Here’s the downside to BA, as we see it: an ordering system that can result in unexpected meals, if you didn’t “cancel” for a given week; a heavy delivery box with components that need to be cleaned and returned, if you want to really recycle; an occasional missed delivery or missed ingredient; no left-overs – unless you’re cooking for one, and a prep time that might be longer than you want for the easiest of meals.

We still plan to enjoy Blue Apron’s meal delivery now and then – we’ve got another go-around scheduled for this week, but on a regular basis, we generally aim to SIMPLIFY our own meals.  Simple ingredients, simple prep, simple meal, simple clean-up, and simply wonderful left-overs.

Here are a few recipes that I’d would like to propose as an alternative to Blue Apron. There’s not lots of chopping and dicing, not lots of pans or bowls to clean, not lots of shopping for rarely-used ingredients and the meals are quickly prepared.   Plus, you can enjoy the leftovers.  Speaking of leftovers, this very week The Washington Post published an article on how fewer leftovers are being consumed – and why that’s a bad situation.  Read it in Food for Thought.

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Absinthe (makes the heart grow fonder?)

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Our version of a Sazerac calls for one jumbo ice cube

A Lagniappe edition, and how apropos.  We could use a strong drink about now.

I just finished the novel A Gentleman in Moscow, feeling like I’ve revisited my days as a college English major, reading the classics.  But Amor Towles’ novel isn’t one – yet.

I loved the segment where the delightful main character, Count Rostov, requests some absinthe at his hotel’s bar.  And, of course, that made me think of Louisiana and Sazeracs.  And, if you’ve read the book, you’ll know why I’m craving a fennel and clam bouillabaisse.

You might want to sip a Sazerac and watch 1942’s Casablanca with Humphrey Bogart and Ingrid Bergman before reading the novel.  And then, just as you’ve finished reading the next-to-last chapter – fix yourself another Sazerac, curl up (maybe by a fire, as long as it’s in a fireplace), and, sipping your Sazerac, read “Afterword,” the final chapter.  It’s a marvelous ending.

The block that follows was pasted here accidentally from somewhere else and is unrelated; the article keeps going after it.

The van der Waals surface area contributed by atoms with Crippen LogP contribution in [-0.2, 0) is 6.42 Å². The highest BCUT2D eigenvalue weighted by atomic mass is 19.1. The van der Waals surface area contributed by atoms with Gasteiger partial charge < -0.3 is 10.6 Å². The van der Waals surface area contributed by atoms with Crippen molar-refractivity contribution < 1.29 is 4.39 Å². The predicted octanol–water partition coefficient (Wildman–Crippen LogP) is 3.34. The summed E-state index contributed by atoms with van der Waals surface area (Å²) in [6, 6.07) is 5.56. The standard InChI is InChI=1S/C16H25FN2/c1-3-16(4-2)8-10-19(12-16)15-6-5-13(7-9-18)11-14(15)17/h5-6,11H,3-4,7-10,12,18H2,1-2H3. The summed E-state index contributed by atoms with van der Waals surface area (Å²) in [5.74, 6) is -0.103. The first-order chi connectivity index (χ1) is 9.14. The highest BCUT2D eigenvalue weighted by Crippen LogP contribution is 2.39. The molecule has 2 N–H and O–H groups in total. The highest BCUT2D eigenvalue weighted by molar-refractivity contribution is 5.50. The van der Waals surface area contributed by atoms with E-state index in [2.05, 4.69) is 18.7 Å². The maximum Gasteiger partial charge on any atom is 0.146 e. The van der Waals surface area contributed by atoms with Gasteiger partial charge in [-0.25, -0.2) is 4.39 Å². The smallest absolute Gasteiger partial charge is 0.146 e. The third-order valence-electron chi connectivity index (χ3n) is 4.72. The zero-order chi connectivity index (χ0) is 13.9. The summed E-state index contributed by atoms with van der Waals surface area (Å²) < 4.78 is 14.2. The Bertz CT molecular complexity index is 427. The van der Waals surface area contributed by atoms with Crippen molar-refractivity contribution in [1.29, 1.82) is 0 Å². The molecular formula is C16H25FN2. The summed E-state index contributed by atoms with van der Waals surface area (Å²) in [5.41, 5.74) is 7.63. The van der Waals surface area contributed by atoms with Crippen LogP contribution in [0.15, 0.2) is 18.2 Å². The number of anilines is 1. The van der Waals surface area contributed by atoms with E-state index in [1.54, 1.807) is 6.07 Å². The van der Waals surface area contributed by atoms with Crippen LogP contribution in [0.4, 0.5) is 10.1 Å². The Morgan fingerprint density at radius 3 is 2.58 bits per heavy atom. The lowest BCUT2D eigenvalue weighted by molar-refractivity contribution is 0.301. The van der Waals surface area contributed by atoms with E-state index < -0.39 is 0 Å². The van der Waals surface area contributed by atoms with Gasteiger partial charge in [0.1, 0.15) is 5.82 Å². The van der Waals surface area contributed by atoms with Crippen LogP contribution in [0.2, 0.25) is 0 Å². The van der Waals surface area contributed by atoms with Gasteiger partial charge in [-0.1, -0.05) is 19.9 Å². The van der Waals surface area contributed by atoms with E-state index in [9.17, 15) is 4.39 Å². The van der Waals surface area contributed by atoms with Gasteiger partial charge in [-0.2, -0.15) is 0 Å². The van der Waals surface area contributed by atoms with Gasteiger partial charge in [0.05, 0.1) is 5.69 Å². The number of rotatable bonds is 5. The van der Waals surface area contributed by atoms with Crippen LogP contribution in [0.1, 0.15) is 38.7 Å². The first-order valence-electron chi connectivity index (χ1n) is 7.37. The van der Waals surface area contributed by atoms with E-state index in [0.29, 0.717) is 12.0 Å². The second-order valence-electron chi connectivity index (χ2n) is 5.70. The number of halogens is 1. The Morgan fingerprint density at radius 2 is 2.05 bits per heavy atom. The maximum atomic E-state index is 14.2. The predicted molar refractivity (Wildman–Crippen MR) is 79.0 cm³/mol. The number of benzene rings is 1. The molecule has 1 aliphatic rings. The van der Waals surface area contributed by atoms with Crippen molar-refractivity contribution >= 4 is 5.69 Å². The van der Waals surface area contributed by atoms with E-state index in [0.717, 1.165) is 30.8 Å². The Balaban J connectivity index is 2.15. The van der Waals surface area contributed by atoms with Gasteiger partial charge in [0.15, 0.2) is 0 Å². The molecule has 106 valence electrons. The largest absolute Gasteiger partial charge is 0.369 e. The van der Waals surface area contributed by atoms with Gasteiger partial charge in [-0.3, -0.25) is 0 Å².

Perhaps you should start your evening with Sondra Bernstein’s delicious and simple Pernod-scented Mussels recipe – similar to the Count’s bouillabaisse.  Better yet, come to Sonoma (if you aren’t already here), and enjoy the dish at Sondra’s restaurant, the girl & the fig.

“Keep Sonoma Strong.”

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Sazerac’s special ingredients: absinthe and Peychaud’s bitters


  • Servings: 1 cocktail
  • Print
A simple syrup is made by combining equal parts water and sugar, popping in the microwave until boiling, then cooling.  It makes sense to make more than 2 teaspoons.  If you combine 1/2 c water and 1/2 c sugar it will provide enough for numerous cocktails – and will keep in the refrigerator. If you don’t want to make the syrup, take either 1 tsp sugar or 1 sugar cube and muddle it very well with the bitters and rye.


  • 1/2 tsp absinthe
  • 1 tsp simple syrup
  • 3 dashes Peychaud’s bitters (or use angostura bitters)
  • 1 1/2 oz rye whiskey
  • 1 jumbo ice cube
  • a 2″ long lemon peel

Put the absinthe into an old-fashioned glass and swirl to coat the glass, then discard the absinthe (or use the remaining to swirl in a 2nd glass).

Add the ice cube, simple syrup and the bitters and rye whiskey to the absinthe-coated glass and stir until mixture is well chilled.

Rub the lemon peel around the rim of the glass and then twist it and drop it into the cocktail.  Serve.

You can leave out the ice cube and you’ll get a more-traditional (and more potent) drink.  Just be sure you stir the drink with ice cubes when you mix it and then remove the cubes before serving, since you want it served very cold.  Recipe brought to you by and Andy and Ann.